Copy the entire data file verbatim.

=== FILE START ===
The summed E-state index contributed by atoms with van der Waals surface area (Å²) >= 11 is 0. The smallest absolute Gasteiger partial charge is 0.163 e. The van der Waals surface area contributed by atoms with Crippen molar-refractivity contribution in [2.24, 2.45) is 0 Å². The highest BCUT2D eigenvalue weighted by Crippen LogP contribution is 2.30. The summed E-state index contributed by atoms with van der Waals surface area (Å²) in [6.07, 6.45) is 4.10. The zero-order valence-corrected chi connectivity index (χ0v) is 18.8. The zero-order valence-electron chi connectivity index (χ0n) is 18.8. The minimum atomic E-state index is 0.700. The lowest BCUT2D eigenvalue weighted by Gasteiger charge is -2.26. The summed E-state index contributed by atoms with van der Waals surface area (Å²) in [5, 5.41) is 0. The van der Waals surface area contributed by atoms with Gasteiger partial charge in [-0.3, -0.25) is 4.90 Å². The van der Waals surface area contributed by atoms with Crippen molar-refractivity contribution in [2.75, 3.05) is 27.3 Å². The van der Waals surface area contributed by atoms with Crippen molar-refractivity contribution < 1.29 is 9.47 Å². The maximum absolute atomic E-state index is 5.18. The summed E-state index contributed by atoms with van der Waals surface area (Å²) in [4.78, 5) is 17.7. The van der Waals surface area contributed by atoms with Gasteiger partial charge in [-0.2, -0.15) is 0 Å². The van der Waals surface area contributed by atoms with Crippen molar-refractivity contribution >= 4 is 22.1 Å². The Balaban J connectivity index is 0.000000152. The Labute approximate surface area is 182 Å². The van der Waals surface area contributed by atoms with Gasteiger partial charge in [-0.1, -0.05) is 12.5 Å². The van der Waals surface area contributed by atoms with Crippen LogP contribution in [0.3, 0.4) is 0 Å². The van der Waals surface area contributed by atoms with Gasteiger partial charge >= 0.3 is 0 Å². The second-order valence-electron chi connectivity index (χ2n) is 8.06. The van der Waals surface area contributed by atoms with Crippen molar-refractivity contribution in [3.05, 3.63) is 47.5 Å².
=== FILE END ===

The summed E-state index contributed by atoms with van der Waals surface area (Å²) >= 11 is 0. The smallest absolute Gasteiger partial charge is 0.163 e. The van der Waals surface area contributed by atoms with Crippen molar-refractivity contribution in [2.24, 2.45) is 0 Å². The highest BCUT2D eigenvalue weighted by Crippen LogP contribution is 2.30. The summed E-state index contributed by atoms with van der Waals surface area (Å²) in [6.07, 6.45) is 4.10. The zero-order valence-corrected chi connectivity index (χ0v) is 18.8. The zero-order valence-electron chi connectivity index (χ0n) is 18.8. The minimum atomic E-state index is 0.700. The lowest BCUT2D eigenvalue weighted by Gasteiger charge is -2.26. The summed E-state index contributed by atoms with van der Waals surface area (Å²) in [5, 5.41) is 0. The van der Waals surface area contributed by atoms with Gasteiger partial charge in [-0.3, -0.25) is 4.90 Å². The van der Waals surface area contributed by atoms with Crippen molar-refractivity contribution in [2.75, 3.05) is 27.3 Å². The van der Waals surface area contributed by atoms with Crippen molar-refractivity contribution < 1.29 is 9.47 Å². The maximum absolute atomic E-state index is 5.18. The summed E-state index contributed by atoms with van der Waals surface area (Å²) in [4.78, 5) is 17.7. The van der Waals surface area contributed by atoms with Gasteiger partial charge in [-0.2, -0.15) is 0 Å². The van der Waals surface area contributed by atoms with Crippen molar-refractivity contribution >= 4 is 22.1 Å². The Balaban J connectivity index is 0.000000152. The Labute approximate surface area is 182 Å². The van der Waals surface area contributed by atoms with Gasteiger partial charge in [-0.1, -0.05) is 12.5 Å². The van der Waals surface area contributed by atoms with Crippen LogP contribution in [0.3, 0.4) is 0 Å². The van der Waals surface area contributed by atoms with Gasteiger partial charge >= 0.3 is 0 Å². The second-order valence-electron chi connectivity index (χ2n) is 8.06. The van der Waals surface area contributed by atoms with Crippen molar-refractivity contribution in [3.05, 3.63) is 47.5 Å².